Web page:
Here Are Some Lessons from Homeland Security’s Early COVID-19 Vaccine Campaign
Issues early on hampered DHS meeting its vaccination goals, but then vaccinations became widely available.
Although almost 90% of Homeland Security Department employees were fully vaccinated against COVID-19 by the end of 2021, the department faced logistical, communications and data challenges early on that hold lessons for future emergencies, a watchdog said recently.
Before vaccines were made widely available to Americans, the Homeland Security Department partnered with the Veterans Affairs Department in early January 2021 to administer vaccines to certain priority groups of DHS employees (over 166,000 fell into these groups) as it didn’t receive a direct allocation of vaccines. Later in January 2021, DHS launched “Operation Vaccinate Our Workforce (Operation VOW)” to accelerate vaccinations.
“[The Office of Inspector General] recognizes DHS efforts to vaccinate its priority group 1a and 1b employee populations,” which were those in health care, law enforcement and other frontline and essential roles, said a report from the Homeland Security inspector general office released last week. “Although Operation VOW has ended, there are lessons to be learned from this effort as DHS will undoubtedly face situations again in which it needs to act quickly and decisively to identify and interact with certain groups of employees across its components.”
The department worked quickly to identify the employees eligible for vaccinations early on, but it gave discretion to department components to determine employee eligibility, which resulted in inconsistencies, said the report. DHS has set definitions of “mission critical personnel,” but it didn’t use them in this situation. Additionally, “DHS only partially committed staff resources and delayed establishing a comprehensive, full-time task force to manage the effort.”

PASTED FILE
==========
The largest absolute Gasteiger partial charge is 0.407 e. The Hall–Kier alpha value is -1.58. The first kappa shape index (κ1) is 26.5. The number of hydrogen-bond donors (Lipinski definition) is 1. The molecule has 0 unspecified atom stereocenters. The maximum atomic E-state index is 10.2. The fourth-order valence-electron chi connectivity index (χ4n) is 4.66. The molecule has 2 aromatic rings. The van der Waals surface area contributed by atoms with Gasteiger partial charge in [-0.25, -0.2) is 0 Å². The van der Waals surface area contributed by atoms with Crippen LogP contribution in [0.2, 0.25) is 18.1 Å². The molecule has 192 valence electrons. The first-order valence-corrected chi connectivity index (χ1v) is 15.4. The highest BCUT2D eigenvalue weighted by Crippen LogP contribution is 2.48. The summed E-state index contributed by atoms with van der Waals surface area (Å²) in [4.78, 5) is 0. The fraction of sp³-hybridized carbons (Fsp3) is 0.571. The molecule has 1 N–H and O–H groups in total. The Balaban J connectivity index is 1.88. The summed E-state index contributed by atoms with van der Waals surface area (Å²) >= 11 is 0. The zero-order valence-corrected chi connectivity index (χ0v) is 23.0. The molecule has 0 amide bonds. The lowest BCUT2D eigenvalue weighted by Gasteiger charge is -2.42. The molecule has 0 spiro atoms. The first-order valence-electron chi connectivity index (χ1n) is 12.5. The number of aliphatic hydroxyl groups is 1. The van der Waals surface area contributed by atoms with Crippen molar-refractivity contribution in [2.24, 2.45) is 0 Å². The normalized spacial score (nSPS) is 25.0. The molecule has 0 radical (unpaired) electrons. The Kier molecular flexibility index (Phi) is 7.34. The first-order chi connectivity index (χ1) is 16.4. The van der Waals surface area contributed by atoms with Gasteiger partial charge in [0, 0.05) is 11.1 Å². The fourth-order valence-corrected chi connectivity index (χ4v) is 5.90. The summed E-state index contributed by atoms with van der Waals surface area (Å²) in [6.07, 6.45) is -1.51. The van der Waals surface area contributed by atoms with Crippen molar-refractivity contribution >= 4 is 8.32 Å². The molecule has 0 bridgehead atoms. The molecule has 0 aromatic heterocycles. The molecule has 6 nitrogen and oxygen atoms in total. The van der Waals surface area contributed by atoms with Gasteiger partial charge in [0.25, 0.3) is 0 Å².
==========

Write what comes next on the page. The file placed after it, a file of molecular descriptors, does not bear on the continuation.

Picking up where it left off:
Throughout the vaccination initiative, DHS’s communications to employees “were inconsistent or unclear, causing confusion among some employees,” the report continued. Also, regarding communications, employees had difficulties using the software platform ServiceNow to register and schedule their vaccine appointments.
“DHS successfully vaccinated some employees, but missing and erroneous personnel data in DHS systems used to facilitate vaccinations contributed to DHS falling short of reaching its vaccination goals,” said the report.
After the slow ramp up, DHS helped 58,000 employees receive vaccinations as of April 6, 2021, Government Executive previously reported, which represented about 27% of the workforce. All U.S. adults became eligible for COVID vaccines by April 19, 2021. As of November 30, 2021, 96% of DHS employees were in compliance with President Biden’s vaccine mandate for federal employees, more than 89% of employees had received at least one vaccine dose and 88% were fully vaccinated. Government Executive asked DHS for updated numbers, but it did not respond by the time of this article’s publication.
The watchdog identified areas where DHS could improve to better prepare for future emergencies. This included: establishing a staffing plan for emergency responses ahead of time, ensuring that communications during emergencies are “clear and consistent,” and exercising oversight over employee data and giving department components guidance to ensure consistency of data across the department.
The IG made one formal recommendation, which was for the DHS Office of the Chief Human Capital Officer to “designate, direct and oversee component representatives to maintain rosters of essential employees in each category defined by existing DHS policy.” DHS agreed with this suggestion.
Jim Crumpacker, director of DHS’s liaison office for the IG and the Government Accountability Office, wrote in his response that DHS already has a policy from 2012 that “addresses the intent of the recommendation,” but the coronavirus vaccine initiative was “unique.” The human capital officer will determine if additional guidance is needed now based on this report, he added.